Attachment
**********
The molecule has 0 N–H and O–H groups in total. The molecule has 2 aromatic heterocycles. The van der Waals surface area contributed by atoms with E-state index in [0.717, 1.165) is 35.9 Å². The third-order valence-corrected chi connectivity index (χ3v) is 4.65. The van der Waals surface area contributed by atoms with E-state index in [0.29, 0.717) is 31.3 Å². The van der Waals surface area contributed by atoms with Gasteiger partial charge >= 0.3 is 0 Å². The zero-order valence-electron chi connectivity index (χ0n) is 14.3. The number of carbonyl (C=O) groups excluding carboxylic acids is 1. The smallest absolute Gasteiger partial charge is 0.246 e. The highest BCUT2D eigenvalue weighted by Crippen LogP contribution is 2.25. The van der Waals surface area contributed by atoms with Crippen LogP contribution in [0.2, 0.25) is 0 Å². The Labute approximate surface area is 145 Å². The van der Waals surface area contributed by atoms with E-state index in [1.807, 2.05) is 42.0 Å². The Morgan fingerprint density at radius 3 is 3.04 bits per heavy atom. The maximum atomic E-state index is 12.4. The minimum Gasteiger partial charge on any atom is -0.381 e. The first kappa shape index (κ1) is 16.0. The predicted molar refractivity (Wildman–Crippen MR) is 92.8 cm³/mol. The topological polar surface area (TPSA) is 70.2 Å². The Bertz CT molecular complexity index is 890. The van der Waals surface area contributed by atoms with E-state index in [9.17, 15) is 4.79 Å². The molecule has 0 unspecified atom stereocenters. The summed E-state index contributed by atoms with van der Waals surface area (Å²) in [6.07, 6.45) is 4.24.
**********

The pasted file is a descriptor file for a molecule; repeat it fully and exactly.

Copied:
The molecule has 0 N–H and O–H groups in total. The molecule has 2 aromatic heterocycles. The van der Waals surface area contributed by atoms with E-state index in [0.717, 1.165) is 35.9 Å². The third-order valence-corrected chi connectivity index (χ3v) is 4.65. The van der Waals surface area contributed by atoms with E-state index in [0.29, 0.717) is 31.3 Å². The van der Waals surface area contributed by atoms with Gasteiger partial charge >= 0.3 is 0 Å². The zero-order valence-electron chi connectivity index (χ0n) is 14.3. The number of carbonyl (C=O) groups excluding carboxylic acids is 1. The smallest absolute Gasteiger partial charge is 0.246 e. The highest BCUT2D eigenvalue weighted by Crippen LogP contribution is 2.25. The van der Waals surface area contributed by atoms with Crippen LogP contribution in [0.2, 0.25) is 0 Å². The Labute approximate surface area is 145 Å². The van der Waals surface area contributed by atoms with E-state index in [1.807, 2.05) is 42.0 Å². The Morgan fingerprint density at radius 3 is 3.04 bits per heavy atom. The maximum atomic E-state index is 12.4. The minimum Gasteiger partial charge on any atom is -0.381 e. The first kappa shape index (κ1) is 16.0. The predicted molar refractivity (Wildman–Crippen MR) is 92.8 cm³/mol. The topological polar surface area (TPSA) is 70.2 Å². The Bertz CT molecular complexity index is 890. The van der Waals surface area contributed by atoms with E-state index in [9.17, 15) is 4.79 Å². The molecule has 0 unspecified atom stereocenters. The summed E-state index contributed by atoms with van der Waals surface area (Å²) in [6.07, 6.45) is 4.24.